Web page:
It’s the Twilight Renaissance, and We’re Just Living in It

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CJ Connor


CJ Connor is a cozy mystery and romance writer whose main goal in life is to make their dog proud. They are a Pitch Wars alumnus and an Author Mentor Match R9 mentor. Their debut mystery novel BOARD TO DEATH is forthcoming from Kensington Books. Twitter: @cjconnorwrites |

It’s 2021, yet from the sheer amount of Twilight memes shared on my Instagram feed, I could be fooled into thinking it’s 2009. To paraphrase an infamous Star Wars line, “Somehow, Twilight has returned.”

The Twilight Renaissance is an internet revival of Stephanie Meyer’s paranormal romance saga. People are once again making fan art, sharing memes, and discussing the series’ impact after a dip in popularity during the mid-2010s. But why now, and who’s driving it?

What Started the Twilight Renaissance?

It’s easy to pinpoint a beginning to when Stephenie Meyer announced Midnight Sun‘s release in May 2020. Told from Edward’s perspective, this Twilight companion was the perfect kindling to get old fans interested in the series again. Those who were Twilight fans in the 2000s remember the long and unfortunate history of that book being announced, leaked, cancelled, re-announced, and re-cancelled so many times that I doubt anyone thought it would see the light of day.

Once it was clear that the book would indeed be released this time, I think many who loved the series during its prime were pulled back in via the relentless magnet that is childhood nostalgia. Suddenly, we saw an explosion in Twilight memes on pretty much every social media — Twitter, TikTok, Tumblr, Instagram — and even a semi-ironic fandom resurgence.

The timing also must have influenced how strong of a force the Twilight Renaissance has become. In times of uncertainty, nostalgia can be comforting, and I think many of us were and still are taking comfort in escapist reads.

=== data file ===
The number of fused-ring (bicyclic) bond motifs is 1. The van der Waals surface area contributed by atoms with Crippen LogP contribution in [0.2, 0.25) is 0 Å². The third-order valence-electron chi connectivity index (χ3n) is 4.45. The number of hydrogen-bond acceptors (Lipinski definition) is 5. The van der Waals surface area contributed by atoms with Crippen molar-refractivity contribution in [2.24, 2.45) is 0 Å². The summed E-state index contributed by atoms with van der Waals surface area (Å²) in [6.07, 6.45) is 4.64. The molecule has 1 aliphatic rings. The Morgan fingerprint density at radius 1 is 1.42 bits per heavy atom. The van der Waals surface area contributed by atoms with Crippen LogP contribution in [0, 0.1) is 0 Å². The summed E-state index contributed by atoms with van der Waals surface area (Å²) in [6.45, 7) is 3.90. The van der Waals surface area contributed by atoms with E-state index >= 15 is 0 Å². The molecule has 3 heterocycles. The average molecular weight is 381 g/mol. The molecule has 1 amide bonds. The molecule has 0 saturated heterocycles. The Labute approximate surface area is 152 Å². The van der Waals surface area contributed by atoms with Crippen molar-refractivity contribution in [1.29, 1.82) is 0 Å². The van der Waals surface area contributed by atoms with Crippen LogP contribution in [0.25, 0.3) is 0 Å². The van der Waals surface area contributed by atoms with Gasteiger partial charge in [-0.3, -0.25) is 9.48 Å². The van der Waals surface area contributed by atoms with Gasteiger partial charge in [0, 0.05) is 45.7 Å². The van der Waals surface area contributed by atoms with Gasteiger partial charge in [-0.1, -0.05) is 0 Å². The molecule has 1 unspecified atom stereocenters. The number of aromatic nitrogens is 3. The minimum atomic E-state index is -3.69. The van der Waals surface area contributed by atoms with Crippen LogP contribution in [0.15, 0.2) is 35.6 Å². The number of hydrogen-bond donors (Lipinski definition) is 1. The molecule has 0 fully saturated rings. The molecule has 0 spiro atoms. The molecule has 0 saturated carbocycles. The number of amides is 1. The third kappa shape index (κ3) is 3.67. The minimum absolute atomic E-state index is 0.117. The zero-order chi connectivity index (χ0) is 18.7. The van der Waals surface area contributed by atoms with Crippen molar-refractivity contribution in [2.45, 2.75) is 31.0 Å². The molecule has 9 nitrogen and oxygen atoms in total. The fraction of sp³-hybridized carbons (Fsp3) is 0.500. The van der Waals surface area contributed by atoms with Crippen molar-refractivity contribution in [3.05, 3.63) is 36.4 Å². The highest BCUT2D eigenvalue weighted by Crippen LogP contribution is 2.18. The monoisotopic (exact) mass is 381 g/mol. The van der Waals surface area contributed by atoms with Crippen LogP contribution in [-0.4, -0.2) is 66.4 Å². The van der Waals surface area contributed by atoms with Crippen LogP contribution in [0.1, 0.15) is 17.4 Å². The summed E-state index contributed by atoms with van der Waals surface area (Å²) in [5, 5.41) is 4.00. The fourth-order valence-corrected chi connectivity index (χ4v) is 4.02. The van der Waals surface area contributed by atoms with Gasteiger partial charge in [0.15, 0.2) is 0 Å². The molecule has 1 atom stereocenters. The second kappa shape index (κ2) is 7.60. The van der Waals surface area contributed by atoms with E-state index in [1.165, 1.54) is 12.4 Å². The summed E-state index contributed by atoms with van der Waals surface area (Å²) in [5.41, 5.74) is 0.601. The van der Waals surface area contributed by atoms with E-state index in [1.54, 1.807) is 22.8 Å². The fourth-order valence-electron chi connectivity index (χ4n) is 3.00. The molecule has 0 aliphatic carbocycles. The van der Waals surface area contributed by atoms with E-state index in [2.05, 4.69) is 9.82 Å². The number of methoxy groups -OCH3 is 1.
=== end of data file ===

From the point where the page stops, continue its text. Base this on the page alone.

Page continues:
It’s been a year since Midnight Sun‘s release, however, and this Twilight Renaissance still seems to be thriving. Now that the entire movie saga is on Netflix, many are watching it for nostalgia purposes. Some who never grew up with the series are discovering it for the first time. I even made my husband watch them with me—who was in the camp of “had no interest in Twilight, then or now” — and he reluctantly agreed that they are at the very least entertaining.

Twilight: 16 Years Later

Twilight itself is 16 now—older than many of today’s teenagers. When I was reading Twilight in the late 2000s, I wasn’t even a teenager myself. I was 11 years old, glued to a book about a vampire who secretly watches his crush sleep from her room, and thinking, “Yes, this seems like normal and good behavior for a boyfriend.”

It’s a different read now that I’m in my mid-20s, married, and have a bit more life experience than my tween self. The melodrama of the movies is more humorous — and comforting in a “this was a world and a fandom I once loved” way — than suspenseful. I also find some aspects — like, say, Jacob imprinting on Bella’s child or the cultural appropriation of Quileute tribe traditions — disturbing now that I can think about the implications in a way than I wasn’t as capable of at age 11.

As an adult, I don’t see the series as this perfect love story like when I was young — far from it. But a part of me will always think of the joy the series brought me at that age.

I think about going to the New Moon movie premiere with my ever-patient mom. I think about writing Twilight parodies during recess and uploading them to FanFiction dot net (another source of nostalgia for another day). I think about rollerblading around my neighborhood listening to Linkin Park because Stephenie Meyer liked them and feeling like the coolest person in the world. And when I remember those things, I smile.

Welcome to the Vampire Renaissance

One of the best parts about the Twilight Renaissance, in my opinion, is the resurgence of vampire fiction. Again, probably from reading the series at such a young age, I can’t resist any reimagining I can find on vampire legends. Were they overdone in the late 2000s? Probably. But I’m totally fine with them becoming overdone again.

In particular, I’ve been reading Vampires, Hearts, & Other Dead Things — about a vampire-loving girl who is desperate to find a real vampire so she can save her father from dying of a terminal illness. It’s almost self-aware in that it’s a revival of paranormal YA that examines how we use vampire myths to understand grief and mortality.

I like that about this vampire fiction resurgence — it’s aware of pop culture monoliths like Twilight and reinterprets vampire legends in ways that are more thoughtful. My hope for the Vampire Renaissance, if it continues, is that it keeps critically examining the romance around the myths and tropes in a way that feels real despite the inherent fantasy of it.

For more on the Evolution of Vampires.